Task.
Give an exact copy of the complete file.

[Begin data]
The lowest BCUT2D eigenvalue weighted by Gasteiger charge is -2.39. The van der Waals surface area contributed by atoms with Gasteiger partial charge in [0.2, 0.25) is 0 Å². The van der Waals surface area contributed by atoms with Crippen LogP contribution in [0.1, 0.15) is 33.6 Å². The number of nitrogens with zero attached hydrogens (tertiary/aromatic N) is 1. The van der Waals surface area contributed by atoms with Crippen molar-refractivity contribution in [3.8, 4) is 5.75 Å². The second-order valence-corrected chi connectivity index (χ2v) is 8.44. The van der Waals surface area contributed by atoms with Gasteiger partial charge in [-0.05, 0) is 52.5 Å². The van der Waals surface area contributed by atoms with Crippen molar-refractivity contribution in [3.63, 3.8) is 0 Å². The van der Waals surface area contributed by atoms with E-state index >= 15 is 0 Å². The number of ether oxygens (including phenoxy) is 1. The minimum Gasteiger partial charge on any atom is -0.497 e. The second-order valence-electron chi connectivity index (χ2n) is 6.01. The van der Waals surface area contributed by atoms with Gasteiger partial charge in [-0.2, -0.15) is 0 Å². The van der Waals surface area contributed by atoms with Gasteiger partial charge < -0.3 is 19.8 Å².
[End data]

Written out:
The lowest BCUT2D eigenvalue weighted by Gasteiger charge is -2.39. The van der Waals surface area contributed by atoms with Gasteiger partial charge in [0.2, 0.25) is 0 Å². The van der Waals surface area contributed by atoms with Crippen LogP contribution in [0.1, 0.15) is 33.6 Å². The number of nitrogens with zero attached hydrogens (tertiary/aromatic N) is 1. The van der Waals surface area contributed by atoms with Crippen molar-refractivity contribution in [3.8, 4) is 5.75 Å². The second-order valence-corrected chi connectivity index (χ2v) is 8.44. The van der Waals surface area contributed by atoms with Gasteiger partial charge in [-0.05, 0) is 52.5 Å². The van der Waals surface area contributed by atoms with Crippen molar-refractivity contribution in [3.63, 3.8) is 0 Å². The van der Waals surface area contributed by atoms with E-state index >= 15 is 0 Å². The number of ether oxygens (including phenoxy) is 1. The minimum Gasteiger partial charge on any atom is -0.497 e. The second-order valence-electron chi connectivity index (χ2n) is 6.01. The van der Waals surface area contributed by atoms with Gasteiger partial charge in [-0.2, -0.15) is 0 Å². The van der Waals surface area contributed by atoms with Gasteiger partial charge < -0.3 is 19.8 Å².